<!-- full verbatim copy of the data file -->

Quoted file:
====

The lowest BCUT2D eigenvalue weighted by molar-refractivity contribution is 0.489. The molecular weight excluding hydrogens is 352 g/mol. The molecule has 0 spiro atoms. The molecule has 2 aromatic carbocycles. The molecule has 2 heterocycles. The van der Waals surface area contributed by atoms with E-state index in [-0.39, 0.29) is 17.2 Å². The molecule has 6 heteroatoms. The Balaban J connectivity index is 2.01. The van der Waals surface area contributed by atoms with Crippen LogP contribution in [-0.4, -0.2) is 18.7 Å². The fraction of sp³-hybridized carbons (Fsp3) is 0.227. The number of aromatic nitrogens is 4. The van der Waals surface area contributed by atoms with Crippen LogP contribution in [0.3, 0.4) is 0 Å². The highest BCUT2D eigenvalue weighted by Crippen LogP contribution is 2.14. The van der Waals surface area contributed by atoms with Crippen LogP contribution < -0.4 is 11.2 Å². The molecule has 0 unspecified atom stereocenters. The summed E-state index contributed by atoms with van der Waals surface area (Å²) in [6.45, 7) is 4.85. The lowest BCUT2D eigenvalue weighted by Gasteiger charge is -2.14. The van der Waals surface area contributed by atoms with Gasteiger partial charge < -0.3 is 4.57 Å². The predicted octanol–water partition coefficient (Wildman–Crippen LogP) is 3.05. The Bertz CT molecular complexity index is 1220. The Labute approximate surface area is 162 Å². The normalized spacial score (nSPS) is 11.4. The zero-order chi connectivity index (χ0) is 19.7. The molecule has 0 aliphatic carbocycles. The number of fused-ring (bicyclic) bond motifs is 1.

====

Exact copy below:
The lowest BCUT2D eigenvalue weighted by molar-refractivity contribution is 0.489. The molecular weight excluding hydrogens is 352 g/mol. The molecule has 0 spiro atoms. The molecule has 2 aromatic carbocycles. The molecule has 2 heterocycles. The van der Waals surface area contributed by atoms with E-state index in [-0.39, 0.29) is 17.2 Å². The molecule has 6 heteroatoms. The Balaban J connectivity index is 2.01. The van der Waals surface area contributed by atoms with Crippen LogP contribution in [-0.4, -0.2) is 18.7 Å². The fraction of sp³-hybridized carbons (Fsp3) is 0.227. The number of aromatic nitrogens is 4. The van der Waals surface area contributed by atoms with Crippen LogP contribution in [0.3, 0.4) is 0 Å². The highest BCUT2D eigenvalue weighted by Crippen LogP contribution is 2.14. The van der Waals surface area contributed by atoms with Crippen LogP contribution < -0.4 is 11.2 Å². The molecule has 0 unspecified atom stereocenters. The summed E-state index contributed by atoms with van der Waals surface area (Å²) in [6.45, 7) is 4.85. The lowest BCUT2D eigenvalue weighted by Gasteiger charge is -2.14. The van der Waals surface area contributed by atoms with Gasteiger partial charge < -0.3 is 4.57 Å². The predicted octanol–water partition coefficient (Wildman–Crippen LogP) is 3.05. The Bertz CT molecular complexity index is 1220. The Labute approximate surface area is 162 Å². The normalized spacial score (nSPS) is 11.4. The zero-order chi connectivity index (χ0) is 19.7. The molecule has 0 aliphatic carbocycles. The number of fused-ring (bicyclic) bond motifs is 1.